Winona Revisits 20 Years of Friendship With Winona Ryder

Before Robert Rich ever met Winona Ryder, he loved an image of her. “It was her Gap ad that Annie Leibovitz shot,” said Rich. “I was so in love with that image. A girlfriend of mine worked at the Gap, and I begged her for it and she would not give it to me.”

More than two decades later, Rich and Ryder have created an archive of their friendship that spans thousands of photos. From the steps of the Met Gala to Ryder’s bathroom floor, Rich has been documenting one of Hollywood’s most famous—and most private—actors one image at a time. Eventually, Rich became the “Shnookie” to her “Shnookums,” as they lovingly refer to each other. “It was kind of surreal, having always admired her,” Rich recently told Vanity Fair. “I had to pinch myself in the beginning.” Now, in collaboration with Francesca Sorrenti, with a foreword by Marc Jacobs, he has assembled a collection of intimate photos that showcase Ryder like never before— through the lens of one of her best friends.

Rich and Ryder’s decades-long friendship began in 1999, when Rich was working his dream job as vice president of public relations of Marc Jacobs stores, and Ryder walked into a store. “I said, ‘I love Girl, Interrupted,’” which had just come out, recalled Rich. “She said, ‘That’s a girls movie.’ And I said, ‘Well, I’m a girls movie kind of guy,’ and the rest is history.”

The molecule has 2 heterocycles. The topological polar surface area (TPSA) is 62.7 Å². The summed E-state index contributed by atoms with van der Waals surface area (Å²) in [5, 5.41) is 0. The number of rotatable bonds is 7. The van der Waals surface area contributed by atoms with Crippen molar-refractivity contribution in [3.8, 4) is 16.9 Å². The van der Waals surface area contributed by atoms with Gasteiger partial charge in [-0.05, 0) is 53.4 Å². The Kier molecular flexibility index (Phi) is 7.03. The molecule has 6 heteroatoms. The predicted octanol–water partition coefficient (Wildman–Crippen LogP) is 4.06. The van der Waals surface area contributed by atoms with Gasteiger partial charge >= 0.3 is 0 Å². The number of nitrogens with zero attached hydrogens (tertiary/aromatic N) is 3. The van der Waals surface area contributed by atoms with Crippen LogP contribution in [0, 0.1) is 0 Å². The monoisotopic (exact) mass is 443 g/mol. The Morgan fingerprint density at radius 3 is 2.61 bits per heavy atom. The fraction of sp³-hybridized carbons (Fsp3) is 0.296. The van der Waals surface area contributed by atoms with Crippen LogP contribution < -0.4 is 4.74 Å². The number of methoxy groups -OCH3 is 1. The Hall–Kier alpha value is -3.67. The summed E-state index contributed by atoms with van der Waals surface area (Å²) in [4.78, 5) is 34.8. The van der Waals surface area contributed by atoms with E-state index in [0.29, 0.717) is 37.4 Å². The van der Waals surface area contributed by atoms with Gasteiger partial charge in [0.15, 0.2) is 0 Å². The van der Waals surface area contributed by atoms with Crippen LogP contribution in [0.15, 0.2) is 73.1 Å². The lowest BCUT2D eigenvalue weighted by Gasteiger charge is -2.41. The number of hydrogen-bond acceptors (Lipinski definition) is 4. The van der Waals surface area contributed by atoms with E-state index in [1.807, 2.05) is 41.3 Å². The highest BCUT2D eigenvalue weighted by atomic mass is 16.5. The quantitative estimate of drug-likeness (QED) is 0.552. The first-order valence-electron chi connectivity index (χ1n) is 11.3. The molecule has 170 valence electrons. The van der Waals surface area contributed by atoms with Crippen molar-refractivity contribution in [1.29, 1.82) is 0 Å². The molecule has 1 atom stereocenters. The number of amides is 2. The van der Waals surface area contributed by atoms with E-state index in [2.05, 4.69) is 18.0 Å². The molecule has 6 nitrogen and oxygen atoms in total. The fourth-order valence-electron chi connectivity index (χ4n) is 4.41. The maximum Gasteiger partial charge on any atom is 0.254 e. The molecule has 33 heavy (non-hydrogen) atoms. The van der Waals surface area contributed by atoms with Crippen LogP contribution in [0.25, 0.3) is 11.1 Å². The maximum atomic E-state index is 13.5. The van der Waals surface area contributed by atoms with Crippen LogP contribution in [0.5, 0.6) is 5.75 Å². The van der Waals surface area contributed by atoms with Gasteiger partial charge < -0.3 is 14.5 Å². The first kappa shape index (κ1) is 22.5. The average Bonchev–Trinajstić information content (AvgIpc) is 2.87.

At the time, Rich’s office at the Marc Jacobs store on Mercer Street became what he calls an “secret clubhouse,” with a rotating door of models and celebrities popping in on any given day, from Kate Moss to Grace Jones to Sofia Coppola (with her famous father, Francis Ford Coppola, in tow). “We’d go down to the basement, past all the racks of clothes,” said Rich. “I had a big room full of samples that I let them play in, and we’d play dress up in my office.” He always had his polaroid camera in arm’s reach to capture the moment, a habit he picked from Keith Haring at the Pop Shop in the eighties, where Rich previously worked.

Just as he had done to his childhood bedroom growing up, Rich plastered his office wall with these polaroids, alongside magazine clippings, posters and anything that would stick. The massive collage became a fixture of his space and the backdrop to so many photos that wound up in the book. “Somebody would come in and if they weren’t on my wall, they would send me a picture,” said Rich. “The wall got layered over 17 years. Layered and layered and layered.”

In advance of Winona’s (IDEA) release, Rich caught up with Vanity Fair to flip through the forthcoming book and discuss capturing friendship in photographs.

Vanity Fair: I recently spoke to your good friend Sofia Coppola about her Archive book. Did you take any inspiration from that while working on yours?

Robert Rich: It’s beautiful. We both always loved collages. She always loved my wall. She put it in one of her books in 2003. It was a book of her favorite images and my office wall was one of them.

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